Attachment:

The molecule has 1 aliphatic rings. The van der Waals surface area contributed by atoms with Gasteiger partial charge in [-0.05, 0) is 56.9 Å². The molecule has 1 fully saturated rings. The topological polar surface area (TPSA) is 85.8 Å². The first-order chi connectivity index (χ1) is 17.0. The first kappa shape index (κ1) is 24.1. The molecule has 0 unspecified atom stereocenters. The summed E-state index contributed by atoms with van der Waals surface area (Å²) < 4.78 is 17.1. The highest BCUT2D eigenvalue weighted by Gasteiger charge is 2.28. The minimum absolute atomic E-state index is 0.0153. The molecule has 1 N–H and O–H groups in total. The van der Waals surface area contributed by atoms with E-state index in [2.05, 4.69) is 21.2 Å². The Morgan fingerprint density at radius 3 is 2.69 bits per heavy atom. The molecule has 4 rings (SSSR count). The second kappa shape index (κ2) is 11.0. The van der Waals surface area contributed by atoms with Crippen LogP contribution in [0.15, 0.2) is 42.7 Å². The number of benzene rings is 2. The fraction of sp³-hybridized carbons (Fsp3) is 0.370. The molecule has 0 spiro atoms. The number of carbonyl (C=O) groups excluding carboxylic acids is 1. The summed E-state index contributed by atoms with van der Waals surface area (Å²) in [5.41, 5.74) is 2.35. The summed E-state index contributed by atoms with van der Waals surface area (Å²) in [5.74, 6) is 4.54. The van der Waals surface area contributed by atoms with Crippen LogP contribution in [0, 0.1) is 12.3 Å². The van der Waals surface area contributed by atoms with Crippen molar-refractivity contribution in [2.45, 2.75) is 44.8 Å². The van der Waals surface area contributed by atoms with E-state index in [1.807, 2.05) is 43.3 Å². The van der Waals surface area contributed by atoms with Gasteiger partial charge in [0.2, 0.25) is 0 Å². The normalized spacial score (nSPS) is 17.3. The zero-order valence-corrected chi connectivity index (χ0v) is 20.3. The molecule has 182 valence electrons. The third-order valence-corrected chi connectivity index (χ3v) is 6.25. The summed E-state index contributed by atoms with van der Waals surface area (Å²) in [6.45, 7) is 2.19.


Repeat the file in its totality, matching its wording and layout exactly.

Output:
The molecule has 1 aliphatic rings. The van der Waals surface area contributed by atoms with Gasteiger partial charge in [-0.05, 0) is 56.9 Å². The molecule has 1 fully saturated rings. The topological polar surface area (TPSA) is 85.8 Å². The first-order chi connectivity index (χ1) is 17.0. The first kappa shape index (κ1) is 24.1. The molecule has 0 unspecified atom stereocenters. The summed E-state index contributed by atoms with van der Waals surface area (Å²) < 4.78 is 17.1. The highest BCUT2D eigenvalue weighted by Gasteiger charge is 2.28. The minimum absolute atomic E-state index is 0.0153. The molecule has 1 N–H and O–H groups in total. The van der Waals surface area contributed by atoms with E-state index in [2.05, 4.69) is 21.2 Å². The Morgan fingerprint density at radius 3 is 2.69 bits per heavy atom. The molecule has 4 rings (SSSR count). The second kappa shape index (κ2) is 11.0. The van der Waals surface area contributed by atoms with Crippen LogP contribution in [0.15, 0.2) is 42.7 Å². The number of benzene rings is 2. The fraction of sp³-hybridized carbons (Fsp3) is 0.370. The molecule has 0 spiro atoms. The number of carbonyl (C=O) groups excluding carboxylic acids is 1. The summed E-state index contributed by atoms with van der Waals surface area (Å²) in [5.41, 5.74) is 2.35. The summed E-state index contributed by atoms with van der Waals surface area (Å²) in [5.74, 6) is 4.54. The van der Waals surface area contributed by atoms with Crippen LogP contribution in [0, 0.1) is 12.3 Å². The van der Waals surface area contributed by atoms with Crippen molar-refractivity contribution in [2.45, 2.75) is 44.8 Å². The van der Waals surface area contributed by atoms with E-state index in [1.807, 2.05) is 43.3 Å². The van der Waals surface area contributed by atoms with Gasteiger partial charge in [0.2, 0.25) is 0 Å². The normalized spacial score (nSPS) is 17.3. The zero-order valence-corrected chi connectivity index (χ0v) is 20.3. The molecule has 182 valence electrons. The third-order valence-corrected chi connectivity index (χ3v) is 6.25. The summed E-state index contributed by atoms with van der Waals surface area (Å²) in [6.45, 7) is 2.19.